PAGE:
A community in Mississippi is in mourning after a high school football player collapsed and died at a game on Friday.
The Marshall County Schools Superintendent said in a statement to FOX13 Memphis that 16-year-old Dennis Mitchell, who attended Byhalia High School about 30 miles southeast of Memphis, was playing an away game in Coahoma County.
"According to his coaches, after playing a quarter and a half, the defensive lineman came off the field during the second quarter, and was cheering the offensive on the sidelines. He then collapsed," the statement said.
Mitchell was then rushed to the hospital, but never regained consciousness.
"From what the coroner said last night, we do not know the cause of death," the statement said. "What we do know is that is a tragedy and a tremendous loss for his family, our student body, and faculty and staff. It is heartbreaking!"
Friends of Mitchell told FOX13 that he got hurt early on in the game and began throwing up on the field. After being taken out of the game, the 16-year-old later asked to be put back in and collapsed after he began to play again.
Christa Linville, who has known Mitchell since he was in elementary school, told WREG a similar series of events.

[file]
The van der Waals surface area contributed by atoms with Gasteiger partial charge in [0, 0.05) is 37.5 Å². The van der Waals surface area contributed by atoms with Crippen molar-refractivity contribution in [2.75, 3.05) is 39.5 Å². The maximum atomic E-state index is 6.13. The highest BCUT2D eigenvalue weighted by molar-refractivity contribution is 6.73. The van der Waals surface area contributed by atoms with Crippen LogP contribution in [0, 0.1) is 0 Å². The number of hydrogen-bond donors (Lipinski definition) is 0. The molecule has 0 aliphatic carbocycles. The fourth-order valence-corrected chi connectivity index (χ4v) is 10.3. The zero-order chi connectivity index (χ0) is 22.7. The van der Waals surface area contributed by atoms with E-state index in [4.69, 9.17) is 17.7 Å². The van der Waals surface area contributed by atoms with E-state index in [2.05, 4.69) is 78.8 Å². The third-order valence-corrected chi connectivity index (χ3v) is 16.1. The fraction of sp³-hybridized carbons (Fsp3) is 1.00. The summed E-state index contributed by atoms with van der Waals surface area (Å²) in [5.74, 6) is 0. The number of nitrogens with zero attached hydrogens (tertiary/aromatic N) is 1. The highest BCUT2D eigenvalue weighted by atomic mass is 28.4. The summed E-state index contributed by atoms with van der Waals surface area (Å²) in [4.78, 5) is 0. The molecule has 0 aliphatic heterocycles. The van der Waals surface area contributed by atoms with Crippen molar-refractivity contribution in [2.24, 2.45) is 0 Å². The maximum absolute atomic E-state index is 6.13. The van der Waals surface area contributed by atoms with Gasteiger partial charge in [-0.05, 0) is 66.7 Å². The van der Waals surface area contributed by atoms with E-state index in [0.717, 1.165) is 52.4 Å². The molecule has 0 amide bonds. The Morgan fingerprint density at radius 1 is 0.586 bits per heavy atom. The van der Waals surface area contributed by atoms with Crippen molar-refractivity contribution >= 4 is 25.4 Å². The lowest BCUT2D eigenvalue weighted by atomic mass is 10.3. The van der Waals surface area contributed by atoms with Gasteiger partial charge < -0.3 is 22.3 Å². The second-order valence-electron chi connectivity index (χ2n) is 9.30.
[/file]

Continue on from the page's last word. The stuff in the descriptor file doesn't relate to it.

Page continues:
"He got off the sidelines and he was sick," Linville told WREG. "He was saying he didn’t feel good, but just the type of person that he is, he didn’t want to let his team down, so he continued to keep playing. And it just spiraled downhill from there."
The 16-year-old had hopes of taking his talents to the NFL, according to Linville.
"He would have gone far," she said. "He was very good in school, he was very smart. No matter if he played football or didn’t play football, that boy was going places."
Family members and friends are meeting Monday on the high school's football field for a memorial and balloon release in Mitchell's honor, according to WREG. The cause of death remains under investigation by officials.
The 16-year-old's death comes just days after a middle school football player in Texas died after experiencing a medical emergency during practice.
Fox News' Paulina Dedaj contributed to this report.